Villa de Leyva: Dinosaur, Desert & Discovery

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When one thinks about a colonial city in Colombia, Cartagena naturally comes to mind of most people. It is hype, touri$m oriented and on 9 in 10 travel itineraries. What if I tell that you can find a small city that seems to be frozen in time with affordable prices, historic background and still off the beaten path? Welcome to the charm city of Villa de Leyva!


Local colleagues introduced me to this gem. The destination is unanimous among Colombians but still not that spread among international travellers and this is exactly the kind of place I like to go.

There are a lot of interesting facts about Villa de Leyva. Starting with its origins, this is a region located over 2000 meters above sea level that in the past was entirely covered by the ocean. The obscene number of fossils found in the city confirms this fact. Indeed is not rare to hear local stories about how easy was to step on ammonites while walking on the streets of Villa de Leyva streets not so long ago.




The colonial architecture is pretty much preserved. Indeed, Villa de Leyva has not developed much in the last 400 years. The streets are paved with ancient cobblestone and most of its buildings were raised on the XVI century. Those alone turned Villa de Leyva into a National Monument, putting the village on the travel map.

So I took a 4 hours ride from Bogota with a couple of colleagues and their new baby while listening to the sad story of Pilar and her smalls boobs and after some stops for diaper changing and sightseeing, we’ve made to a restaurant right on the city entrance.

My first steps in  Villa de Leyva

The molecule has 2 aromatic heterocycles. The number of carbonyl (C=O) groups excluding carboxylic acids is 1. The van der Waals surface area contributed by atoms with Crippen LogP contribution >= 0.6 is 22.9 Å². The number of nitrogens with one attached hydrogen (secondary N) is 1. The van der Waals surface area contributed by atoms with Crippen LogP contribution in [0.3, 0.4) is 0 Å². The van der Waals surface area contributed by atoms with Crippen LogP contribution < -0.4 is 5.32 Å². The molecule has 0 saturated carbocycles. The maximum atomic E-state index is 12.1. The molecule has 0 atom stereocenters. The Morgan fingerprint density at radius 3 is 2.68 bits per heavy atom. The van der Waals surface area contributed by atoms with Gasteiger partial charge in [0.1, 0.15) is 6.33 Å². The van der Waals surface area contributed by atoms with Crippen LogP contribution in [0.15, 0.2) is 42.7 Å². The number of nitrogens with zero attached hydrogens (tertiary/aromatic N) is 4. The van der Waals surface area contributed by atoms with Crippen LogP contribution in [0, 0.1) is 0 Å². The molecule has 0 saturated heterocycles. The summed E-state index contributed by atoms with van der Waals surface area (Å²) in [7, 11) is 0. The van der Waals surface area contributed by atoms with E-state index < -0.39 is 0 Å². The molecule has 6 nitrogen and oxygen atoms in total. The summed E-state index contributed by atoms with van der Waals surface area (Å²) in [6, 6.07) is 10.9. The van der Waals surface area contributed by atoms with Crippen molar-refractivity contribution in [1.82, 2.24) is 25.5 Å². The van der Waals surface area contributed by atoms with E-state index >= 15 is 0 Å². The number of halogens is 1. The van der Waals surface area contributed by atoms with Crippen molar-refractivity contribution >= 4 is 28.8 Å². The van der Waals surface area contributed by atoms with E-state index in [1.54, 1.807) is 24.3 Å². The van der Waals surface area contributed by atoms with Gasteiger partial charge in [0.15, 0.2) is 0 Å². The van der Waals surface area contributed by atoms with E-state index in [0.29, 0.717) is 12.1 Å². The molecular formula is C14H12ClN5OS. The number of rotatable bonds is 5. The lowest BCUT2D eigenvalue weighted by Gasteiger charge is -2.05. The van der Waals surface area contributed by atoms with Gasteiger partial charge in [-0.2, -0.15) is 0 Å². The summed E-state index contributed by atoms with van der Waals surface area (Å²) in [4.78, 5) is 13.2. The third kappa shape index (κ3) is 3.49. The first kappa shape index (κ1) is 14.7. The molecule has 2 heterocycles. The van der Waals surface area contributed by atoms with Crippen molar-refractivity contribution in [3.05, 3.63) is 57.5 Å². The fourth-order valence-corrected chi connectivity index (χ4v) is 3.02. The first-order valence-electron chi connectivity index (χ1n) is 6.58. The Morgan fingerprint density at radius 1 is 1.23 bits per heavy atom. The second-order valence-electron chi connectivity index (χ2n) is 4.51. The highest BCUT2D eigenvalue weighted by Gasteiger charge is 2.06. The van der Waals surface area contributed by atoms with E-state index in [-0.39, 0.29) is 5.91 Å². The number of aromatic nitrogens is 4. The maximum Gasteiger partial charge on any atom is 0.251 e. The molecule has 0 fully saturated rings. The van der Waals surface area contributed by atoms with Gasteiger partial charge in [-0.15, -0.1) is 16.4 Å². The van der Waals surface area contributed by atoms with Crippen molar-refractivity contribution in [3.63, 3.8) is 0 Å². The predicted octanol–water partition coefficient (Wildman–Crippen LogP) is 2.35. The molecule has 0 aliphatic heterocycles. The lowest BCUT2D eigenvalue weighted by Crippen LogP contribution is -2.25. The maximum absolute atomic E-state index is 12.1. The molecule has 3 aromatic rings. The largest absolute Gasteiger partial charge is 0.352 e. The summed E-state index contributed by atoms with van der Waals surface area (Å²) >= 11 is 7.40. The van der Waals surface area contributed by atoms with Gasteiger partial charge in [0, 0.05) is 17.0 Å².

Belly loaded,  said goodbye to my companions and headed straight to the Airbnb rented hours before to unpack. Villa de Leyva is very small and there is no way one can get lost on the streets. So the address was easy to find and I had the opportunity to check the charming parks and local buildings along the way. However, since something needs to go wrong. When I got to my new house for the weekend, there was nobody waiting for me. I knocked the door, called and ranged the bell several times but got no success. After sitting in the gutter for almost 2 hours, watching the afternoon passing by and taking my daylight plans away, my phone rings.

“Hi, Ralph. I am sorry. I let the keys with a lady that is going to deliver them to you right now”.

Where is my host?

Where to stay in Villa de Leyva?

A minutes later, there comes the lady and with her my keys. For the happiness of my wallet, I found this affordable private room in Villa de Leyva and as no one else was there, the house was entirely to myself and a lovely cat. It was incredibly decorated, with a nice view to the village (and the sunset), clean and within a short walk from the city center.

Behind the schedule, the only thing I could do was to explore the city at night, letting all the surroundings for the day after. I grab my camera and keys and when I am about to leave my attention was draw to a note on the footer:


Danger!! This is a SCORPIONS zone. Don’t walk with bare feet.

What to do in Villa de Leyva in 1 day?

There are plenty of things to do in Villa de Leyva. Family tours, historic sites, natural parks and even adventure sports are on the city menu. Here I share some visited places but also some other that were on the list, but due the limited time, will have to wait for the next visit.


La Periquera Park